Paul Spella / The Atlantic

we say, when someone’s
sensitive. So touchy. So
dangerous and delicate and
ready to tip. Touching,
though, is sweet. And we
are touched by the gift,
the thought. Moved
into knowledge of care
if not love. Touched, too,
means crazy. God-kissed.
The brain lit otherwise. I hope
we’ve all known someone
who has got the touch, able
to ease a knot, make any machine
hum true, tune a string. And
Touch me, says Kunitz
in the poem that always chokes
me up. As if the hand of a wife
would bring me back
to myself or to the selves
we both once were. Don’t
touch: first warning.
The stove, the open socket’s
shock, the body unknown
to you and all the bodies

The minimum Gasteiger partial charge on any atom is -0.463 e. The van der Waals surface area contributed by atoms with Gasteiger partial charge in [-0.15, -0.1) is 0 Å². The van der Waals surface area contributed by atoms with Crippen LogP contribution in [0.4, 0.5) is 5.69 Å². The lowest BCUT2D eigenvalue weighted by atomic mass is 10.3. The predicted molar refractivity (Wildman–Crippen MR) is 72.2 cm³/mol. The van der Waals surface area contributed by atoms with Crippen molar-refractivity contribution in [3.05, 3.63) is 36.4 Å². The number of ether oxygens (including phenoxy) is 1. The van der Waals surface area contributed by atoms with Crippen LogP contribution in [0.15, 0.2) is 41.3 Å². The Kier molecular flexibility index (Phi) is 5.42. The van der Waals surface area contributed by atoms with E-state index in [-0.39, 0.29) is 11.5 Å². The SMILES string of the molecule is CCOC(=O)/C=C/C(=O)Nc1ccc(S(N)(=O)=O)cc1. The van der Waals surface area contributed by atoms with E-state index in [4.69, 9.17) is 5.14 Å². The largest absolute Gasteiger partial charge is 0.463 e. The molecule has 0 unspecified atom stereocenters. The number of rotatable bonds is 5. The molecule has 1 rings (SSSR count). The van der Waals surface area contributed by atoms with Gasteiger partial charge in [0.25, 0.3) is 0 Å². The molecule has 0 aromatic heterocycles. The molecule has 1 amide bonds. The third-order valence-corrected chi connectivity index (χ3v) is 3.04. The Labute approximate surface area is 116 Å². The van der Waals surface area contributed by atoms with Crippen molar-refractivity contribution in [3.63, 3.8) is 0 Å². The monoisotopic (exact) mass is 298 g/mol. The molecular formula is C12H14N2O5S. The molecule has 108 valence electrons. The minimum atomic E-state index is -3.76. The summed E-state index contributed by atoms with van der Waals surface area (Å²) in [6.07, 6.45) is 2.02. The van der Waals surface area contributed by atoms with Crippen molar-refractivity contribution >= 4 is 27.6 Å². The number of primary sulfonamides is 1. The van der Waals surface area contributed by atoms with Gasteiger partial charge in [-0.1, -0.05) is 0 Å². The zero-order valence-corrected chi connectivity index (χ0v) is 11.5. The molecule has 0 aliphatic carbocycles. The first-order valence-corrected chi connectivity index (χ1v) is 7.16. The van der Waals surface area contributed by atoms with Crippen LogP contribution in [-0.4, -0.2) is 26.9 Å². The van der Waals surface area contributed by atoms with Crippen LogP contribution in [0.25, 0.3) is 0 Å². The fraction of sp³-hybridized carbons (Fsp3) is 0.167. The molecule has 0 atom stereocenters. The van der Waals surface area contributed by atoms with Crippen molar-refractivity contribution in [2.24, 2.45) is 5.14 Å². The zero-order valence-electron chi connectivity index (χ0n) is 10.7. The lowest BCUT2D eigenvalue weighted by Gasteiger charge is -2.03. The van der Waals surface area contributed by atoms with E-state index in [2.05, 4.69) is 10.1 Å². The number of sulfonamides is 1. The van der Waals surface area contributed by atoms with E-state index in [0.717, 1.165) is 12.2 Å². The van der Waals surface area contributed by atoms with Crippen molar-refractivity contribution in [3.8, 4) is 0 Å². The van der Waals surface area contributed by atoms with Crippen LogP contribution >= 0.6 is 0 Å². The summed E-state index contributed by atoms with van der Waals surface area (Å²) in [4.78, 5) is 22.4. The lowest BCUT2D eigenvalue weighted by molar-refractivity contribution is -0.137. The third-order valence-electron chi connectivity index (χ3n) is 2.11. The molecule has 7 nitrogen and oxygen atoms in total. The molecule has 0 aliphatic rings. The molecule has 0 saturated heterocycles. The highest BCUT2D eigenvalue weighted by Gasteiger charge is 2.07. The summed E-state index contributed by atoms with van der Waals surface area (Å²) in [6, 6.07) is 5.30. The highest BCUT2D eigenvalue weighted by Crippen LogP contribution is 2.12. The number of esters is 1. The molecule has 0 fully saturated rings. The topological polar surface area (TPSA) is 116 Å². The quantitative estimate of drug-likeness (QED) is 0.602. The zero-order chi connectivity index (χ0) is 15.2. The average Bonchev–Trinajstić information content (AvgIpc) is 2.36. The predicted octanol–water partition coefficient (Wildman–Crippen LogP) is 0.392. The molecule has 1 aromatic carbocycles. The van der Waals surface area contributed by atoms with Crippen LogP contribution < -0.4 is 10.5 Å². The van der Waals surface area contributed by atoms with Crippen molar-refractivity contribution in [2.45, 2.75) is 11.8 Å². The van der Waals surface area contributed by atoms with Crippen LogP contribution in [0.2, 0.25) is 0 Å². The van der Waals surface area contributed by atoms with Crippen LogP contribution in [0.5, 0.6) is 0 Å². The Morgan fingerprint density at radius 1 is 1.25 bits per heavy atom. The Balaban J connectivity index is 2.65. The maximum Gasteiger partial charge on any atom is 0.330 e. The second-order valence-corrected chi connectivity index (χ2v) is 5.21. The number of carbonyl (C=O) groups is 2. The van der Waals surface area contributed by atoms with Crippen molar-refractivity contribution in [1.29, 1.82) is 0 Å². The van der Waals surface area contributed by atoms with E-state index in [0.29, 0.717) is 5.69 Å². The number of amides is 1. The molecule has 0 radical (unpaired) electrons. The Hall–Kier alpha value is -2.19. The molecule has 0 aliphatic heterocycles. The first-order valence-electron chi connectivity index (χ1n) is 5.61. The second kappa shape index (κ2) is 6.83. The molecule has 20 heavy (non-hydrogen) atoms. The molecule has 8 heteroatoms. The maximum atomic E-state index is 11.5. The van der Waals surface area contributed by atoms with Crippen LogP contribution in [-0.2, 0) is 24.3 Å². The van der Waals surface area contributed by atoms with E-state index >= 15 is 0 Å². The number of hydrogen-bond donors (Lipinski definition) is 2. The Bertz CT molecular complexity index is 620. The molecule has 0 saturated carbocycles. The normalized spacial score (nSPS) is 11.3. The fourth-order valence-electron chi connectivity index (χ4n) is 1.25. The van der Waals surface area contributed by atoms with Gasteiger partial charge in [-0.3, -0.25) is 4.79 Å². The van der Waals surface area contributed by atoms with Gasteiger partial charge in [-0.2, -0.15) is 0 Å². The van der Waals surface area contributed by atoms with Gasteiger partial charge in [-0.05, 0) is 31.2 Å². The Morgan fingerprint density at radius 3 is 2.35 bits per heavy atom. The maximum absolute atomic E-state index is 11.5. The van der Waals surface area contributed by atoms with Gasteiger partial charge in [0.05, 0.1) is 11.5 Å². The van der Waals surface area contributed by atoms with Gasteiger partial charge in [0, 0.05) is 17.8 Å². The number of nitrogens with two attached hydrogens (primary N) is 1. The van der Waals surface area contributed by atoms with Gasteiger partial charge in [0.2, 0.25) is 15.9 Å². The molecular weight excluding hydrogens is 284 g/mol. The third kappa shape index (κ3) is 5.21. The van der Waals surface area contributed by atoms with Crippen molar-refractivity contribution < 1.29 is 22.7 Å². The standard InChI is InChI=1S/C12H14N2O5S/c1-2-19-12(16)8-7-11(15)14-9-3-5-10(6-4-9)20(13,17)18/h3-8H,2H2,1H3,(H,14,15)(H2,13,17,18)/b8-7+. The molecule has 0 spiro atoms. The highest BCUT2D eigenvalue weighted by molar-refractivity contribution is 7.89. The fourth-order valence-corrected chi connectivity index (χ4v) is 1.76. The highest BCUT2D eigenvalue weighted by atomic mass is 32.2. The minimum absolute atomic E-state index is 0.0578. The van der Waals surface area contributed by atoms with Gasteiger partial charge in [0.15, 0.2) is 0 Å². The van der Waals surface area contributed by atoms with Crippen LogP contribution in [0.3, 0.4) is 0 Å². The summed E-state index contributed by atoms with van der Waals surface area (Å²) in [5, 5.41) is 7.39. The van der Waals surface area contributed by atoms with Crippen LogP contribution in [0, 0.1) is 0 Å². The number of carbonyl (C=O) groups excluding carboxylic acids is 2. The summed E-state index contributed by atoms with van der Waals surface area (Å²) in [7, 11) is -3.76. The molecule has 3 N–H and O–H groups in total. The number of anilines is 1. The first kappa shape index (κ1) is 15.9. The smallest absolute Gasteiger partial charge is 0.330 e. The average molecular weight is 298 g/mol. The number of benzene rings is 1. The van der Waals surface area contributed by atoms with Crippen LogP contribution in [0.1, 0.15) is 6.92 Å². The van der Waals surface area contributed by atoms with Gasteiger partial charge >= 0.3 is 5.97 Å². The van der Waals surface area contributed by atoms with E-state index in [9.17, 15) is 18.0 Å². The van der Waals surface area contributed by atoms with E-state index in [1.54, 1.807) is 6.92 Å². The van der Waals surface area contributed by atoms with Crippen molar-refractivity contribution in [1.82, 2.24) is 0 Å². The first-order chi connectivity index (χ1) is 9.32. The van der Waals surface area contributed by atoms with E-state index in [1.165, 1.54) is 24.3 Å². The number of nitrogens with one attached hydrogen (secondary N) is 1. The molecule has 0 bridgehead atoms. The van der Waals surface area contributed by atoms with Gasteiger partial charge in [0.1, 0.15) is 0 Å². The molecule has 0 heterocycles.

it, in turn, has, willfully
or not, allowed such
intimacy. When I first
felt yearning for the skin
I always kept hidden
to touch another’s
hidden skin, it was
the early decade of a different
terrible virus. The danger
was known and unknown
both, and in some small
way, the risk of infection
was not unlike the risk
of intimacy. In touch, when
we know how someone
is faring. Touch and go,
when we’re not sure
how things will turn out.

We want to hear what you think about this article. Submit a letter to the editor or write to letters@theatlantic.com.